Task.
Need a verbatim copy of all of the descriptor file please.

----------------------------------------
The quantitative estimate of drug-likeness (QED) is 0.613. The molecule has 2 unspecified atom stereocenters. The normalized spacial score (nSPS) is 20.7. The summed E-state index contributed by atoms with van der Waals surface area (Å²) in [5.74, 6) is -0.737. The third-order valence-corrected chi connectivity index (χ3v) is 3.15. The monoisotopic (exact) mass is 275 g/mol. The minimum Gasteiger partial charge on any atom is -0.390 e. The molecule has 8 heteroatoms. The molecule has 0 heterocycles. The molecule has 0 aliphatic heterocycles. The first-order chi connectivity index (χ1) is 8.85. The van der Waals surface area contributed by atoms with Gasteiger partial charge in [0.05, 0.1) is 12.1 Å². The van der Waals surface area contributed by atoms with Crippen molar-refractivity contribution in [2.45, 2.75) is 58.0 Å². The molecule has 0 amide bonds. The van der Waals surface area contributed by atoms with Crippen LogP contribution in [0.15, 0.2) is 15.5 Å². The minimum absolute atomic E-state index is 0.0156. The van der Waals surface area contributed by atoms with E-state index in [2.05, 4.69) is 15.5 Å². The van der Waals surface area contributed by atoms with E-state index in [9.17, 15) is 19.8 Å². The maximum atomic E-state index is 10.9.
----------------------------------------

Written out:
The quantitative estimate of drug-likeness (QED) is 0.613. The molecule has 2 unspecified atom stereocenters. The normalized spacial score (nSPS) is 20.7. The summed E-state index contributed by atoms with van der Waals surface area (Å²) in [5.74, 6) is -0.737. The third-order valence-corrected chi connectivity index (χ3v) is 3.15. The monoisotopic (exact) mass is 275 g/mol. The minimum Gasteiger partial charge on any atom is -0.390 e. The molecule has 8 heteroatoms. The molecule has 0 heterocycles. The molecule has 0 aliphatic heterocycles. The first-order chi connectivity index (χ1) is 8.85. The van der Waals surface area contributed by atoms with Gasteiger partial charge in [0.05, 0.1) is 12.1 Å². The van der Waals surface area contributed by atoms with Crippen molar-refractivity contribution in [2.45, 2.75) is 58.0 Å². The molecule has 0 amide bonds. The van der Waals surface area contributed by atoms with Crippen LogP contribution in [0.15, 0.2) is 15.5 Å². The minimum absolute atomic E-state index is 0.0156. The van der Waals surface area contributed by atoms with E-state index in [2.05, 4.69) is 15.5 Å². The van der Waals surface area contributed by atoms with E-state index in [9.17, 15) is 19.8 Å². The maximum atomic E-state index is 10.9.